Words from the Upper-class Black Woman




Dear Black America,
 
As of today, Tuesday November 15, 2016 we are one week into Donald Trump's presidency and everyone is still shaken up. So let's just call out the elephant in the room: what are black people in America going to do collectively to combat the violence that has been and will be projected onto us in the future? Let's not act clueless here. Everyone is being attacked --which is terrible-- but we all know, based on history, black people are the grand prize to the white supremacists. The United States have always strive on the demise of black people.

It's time that we get real with each other. Black people in America (I refrain from using African American because I acknowledge every black person from the African diaspora is currently living under the system of white supremacy) have taken the most L's this year. Yes, Solange and Beyonce came out on top with their albums, my new favorite shows are 'Insecure' and 'Atlanta' and Ava Duvernay did a phenomenal job on the Netflix documentary '13th' that however, does not eliminate the fact that we are still out here getting killed with impunity by "police officers", constantly being criminalized in the media, our neighborhoods are being gentrified nationwide and we are being sent to prison in droves for an astronomical amount of years (remember Bobby Shmurda? Kevin Gates?) . Not to mention, no one from any other group has reached out to help us.

It has been made very clear that we are on our own here. As filmmaker Tariq Nasheed said, "We have gone pass Jim Crow 2.0 and reverted back to a nazi system". He is right. The propaganda, the innocent killings that go unpunished, dealing with black people in a militarized fashion and the nazi collaborators (i.e. Stacey Dash, Stephen A. Smith and most recently Lil' Wayne) that are put in the forefront to represent black people have all been tactics that the Germans used to justify putting Jewish people in gas chambers.

It is imperative that we work on rebuilding the strong black family structure amongst each other. Every single person has to be on the same page in order for us to move forward. Another important thing we must do is remove anyone who is not on the same page -- we are 400 years into American history and at a time where there is an unlimited amount of resources for information there should be no one who is black acting clueless as to what is going on -- Once that foundation is laid we can collectively take money and build institutions to educate our children, put our money into black-owned banks to finance our own businesses, build political clout , build international allies and most importantly exercise our right to develop " A well-regulated militia, being necessary to the security of a free state" as stated by the 2nd amendment.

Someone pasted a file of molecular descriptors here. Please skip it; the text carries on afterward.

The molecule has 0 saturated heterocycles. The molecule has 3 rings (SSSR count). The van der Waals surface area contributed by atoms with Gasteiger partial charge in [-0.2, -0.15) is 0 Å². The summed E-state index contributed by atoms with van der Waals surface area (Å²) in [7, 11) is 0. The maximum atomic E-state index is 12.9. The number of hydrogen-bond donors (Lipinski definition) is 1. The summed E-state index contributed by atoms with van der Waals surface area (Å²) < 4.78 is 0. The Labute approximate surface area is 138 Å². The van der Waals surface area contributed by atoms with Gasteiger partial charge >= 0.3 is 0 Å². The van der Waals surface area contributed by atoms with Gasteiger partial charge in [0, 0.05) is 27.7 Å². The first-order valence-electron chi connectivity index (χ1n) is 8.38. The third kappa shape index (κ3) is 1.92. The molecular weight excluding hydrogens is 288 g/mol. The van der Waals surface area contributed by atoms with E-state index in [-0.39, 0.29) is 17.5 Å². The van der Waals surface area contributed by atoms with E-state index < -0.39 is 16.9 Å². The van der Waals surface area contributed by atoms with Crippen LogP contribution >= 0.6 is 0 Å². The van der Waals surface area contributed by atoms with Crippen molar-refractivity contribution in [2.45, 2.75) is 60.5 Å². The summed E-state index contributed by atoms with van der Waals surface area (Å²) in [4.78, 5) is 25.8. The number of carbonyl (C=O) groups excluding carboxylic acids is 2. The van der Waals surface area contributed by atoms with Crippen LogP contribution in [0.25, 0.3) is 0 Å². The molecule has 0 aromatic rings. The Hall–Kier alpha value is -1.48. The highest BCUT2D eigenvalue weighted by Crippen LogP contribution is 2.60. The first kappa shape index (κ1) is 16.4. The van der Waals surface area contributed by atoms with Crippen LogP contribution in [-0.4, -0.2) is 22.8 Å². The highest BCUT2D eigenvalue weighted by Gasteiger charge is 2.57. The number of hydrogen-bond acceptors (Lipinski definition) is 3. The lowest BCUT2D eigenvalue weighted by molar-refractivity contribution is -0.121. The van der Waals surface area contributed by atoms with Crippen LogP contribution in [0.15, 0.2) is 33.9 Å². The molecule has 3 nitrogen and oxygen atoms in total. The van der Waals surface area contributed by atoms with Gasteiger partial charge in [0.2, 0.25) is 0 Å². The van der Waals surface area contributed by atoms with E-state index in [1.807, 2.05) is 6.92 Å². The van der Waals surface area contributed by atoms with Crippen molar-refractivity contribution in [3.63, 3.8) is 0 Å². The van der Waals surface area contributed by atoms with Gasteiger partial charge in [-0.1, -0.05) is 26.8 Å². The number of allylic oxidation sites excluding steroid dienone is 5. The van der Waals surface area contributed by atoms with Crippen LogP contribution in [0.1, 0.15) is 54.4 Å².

I'm assuming your question would be "Can this even be done overnight?" It absolutely can. Dr. Claud Anderson continues to emphasize "Black people in America collectively have a total of  $1.1 Trillion dollars in buying power." meaning that at anytime if we decide to stop shopping at our local beauty supply stores (owned by Asians) or go a month without shopping at Walmart, the economy would be heavily affected. America depends on our money and benefits off of our demise. The same way President Obama can sign a "Blue Lives Matter" bill a few weeks after a cop was killed by a black man in Texas is the same way we can build ourselves up overnight.

So Black America, what are we going to do?

Sincerely,

The Upper-class Black Woman



Inspiration...

The concept for this post was inspired by W.E.B. Du Dois's the "American Negro Exhibit" which was displayed in Paris in the year 1900. Du Dois along with Thomas J. Calloway created this exhibit to show the history of blacks in America, the current state of how they were living and to overcome the racist stereotypes that were being portrayed on a daily basis. The exhibit included 500 photographs all showing Black Americans owning business enterprises, being in strong family structures and wearing classic fashionable garments.

Unsure of what decade of fashion I was going for, I decided to focus more on what made a woman look more upper-class back in the day vs now. I figured there wasn't a huge difference so I came up with the pink fur and the silver pleated skirt with the matching silver heels. I made it my duty to use neutral colors because it is prevalent to today's fashion trends but I used my classic Afro and the New York City Upper East Side background to make it look a little more old-fashioned.

Shop my look here!


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